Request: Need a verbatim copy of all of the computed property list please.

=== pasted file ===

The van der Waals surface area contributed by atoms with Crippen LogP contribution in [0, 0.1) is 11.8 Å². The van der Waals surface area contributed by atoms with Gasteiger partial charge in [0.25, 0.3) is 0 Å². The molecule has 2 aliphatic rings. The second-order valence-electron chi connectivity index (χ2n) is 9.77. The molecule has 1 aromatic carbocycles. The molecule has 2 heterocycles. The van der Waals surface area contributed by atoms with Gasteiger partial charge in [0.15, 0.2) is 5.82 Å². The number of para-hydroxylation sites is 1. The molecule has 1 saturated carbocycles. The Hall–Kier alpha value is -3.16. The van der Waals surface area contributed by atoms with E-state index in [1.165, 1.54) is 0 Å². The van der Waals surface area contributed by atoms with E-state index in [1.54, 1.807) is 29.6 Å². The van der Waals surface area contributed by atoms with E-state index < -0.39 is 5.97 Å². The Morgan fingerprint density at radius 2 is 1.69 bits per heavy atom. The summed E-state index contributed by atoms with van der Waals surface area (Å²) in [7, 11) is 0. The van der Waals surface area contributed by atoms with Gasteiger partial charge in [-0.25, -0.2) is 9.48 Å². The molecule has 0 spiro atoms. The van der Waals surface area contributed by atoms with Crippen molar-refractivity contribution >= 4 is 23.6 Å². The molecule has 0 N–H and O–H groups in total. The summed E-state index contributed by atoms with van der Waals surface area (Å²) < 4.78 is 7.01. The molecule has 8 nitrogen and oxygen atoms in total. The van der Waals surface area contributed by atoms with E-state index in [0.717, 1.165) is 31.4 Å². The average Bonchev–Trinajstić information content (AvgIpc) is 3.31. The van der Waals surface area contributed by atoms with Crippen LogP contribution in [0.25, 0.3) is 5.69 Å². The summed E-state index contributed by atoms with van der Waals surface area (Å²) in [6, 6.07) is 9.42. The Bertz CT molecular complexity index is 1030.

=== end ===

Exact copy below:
The van der Waals surface area contributed by atoms with Crippen LogP contribution in [0, 0.1) is 11.8 Å². The van der Waals surface area contributed by atoms with Gasteiger partial charge in [0.25, 0.3) is 0 Å². The molecule has 2 aliphatic rings. The second-order valence-electron chi connectivity index (χ2n) is 9.77. The molecule has 1 aromatic carbocycles. The molecule has 2 heterocycles. The van der Waals surface area contributed by atoms with Gasteiger partial charge in [0.15, 0.2) is 5.82 Å². The number of para-hydroxylation sites is 1. The molecule has 1 saturated carbocycles. The Hall–Kier alpha value is -3.16. The van der Waals surface area contributed by atoms with E-state index in [1.165, 1.54) is 0 Å². The van der Waals surface area contributed by atoms with E-state index in [1.54, 1.807) is 29.6 Å². The van der Waals surface area contributed by atoms with E-state index < -0.39 is 5.97 Å². The Morgan fingerprint density at radius 2 is 1.69 bits per heavy atom. The summed E-state index contributed by atoms with van der Waals surface area (Å²) in [7, 11) is 0. The van der Waals surface area contributed by atoms with Gasteiger partial charge in [-0.25, -0.2) is 9.48 Å². The molecule has 0 spiro atoms. The van der Waals surface area contributed by atoms with Crippen molar-refractivity contribution >= 4 is 23.6 Å². The molecule has 0 N–H and O–H groups in total. The summed E-state index contributed by atoms with van der Waals surface area (Å²) < 4.78 is 7.01. The molecule has 8 nitrogen and oxygen atoms in total. The van der Waals surface area contributed by atoms with E-state index in [0.717, 1.165) is 31.4 Å². The average Bonchev–Trinajstić information content (AvgIpc) is 3.31. The van der Waals surface area contributed by atoms with Crippen LogP contribution in [0.25, 0.3) is 5.69 Å². The summed E-state index contributed by atoms with van der Waals surface area (Å²) in [6, 6.07) is 9.42. The Bertz CT molecular complexity index is 1030.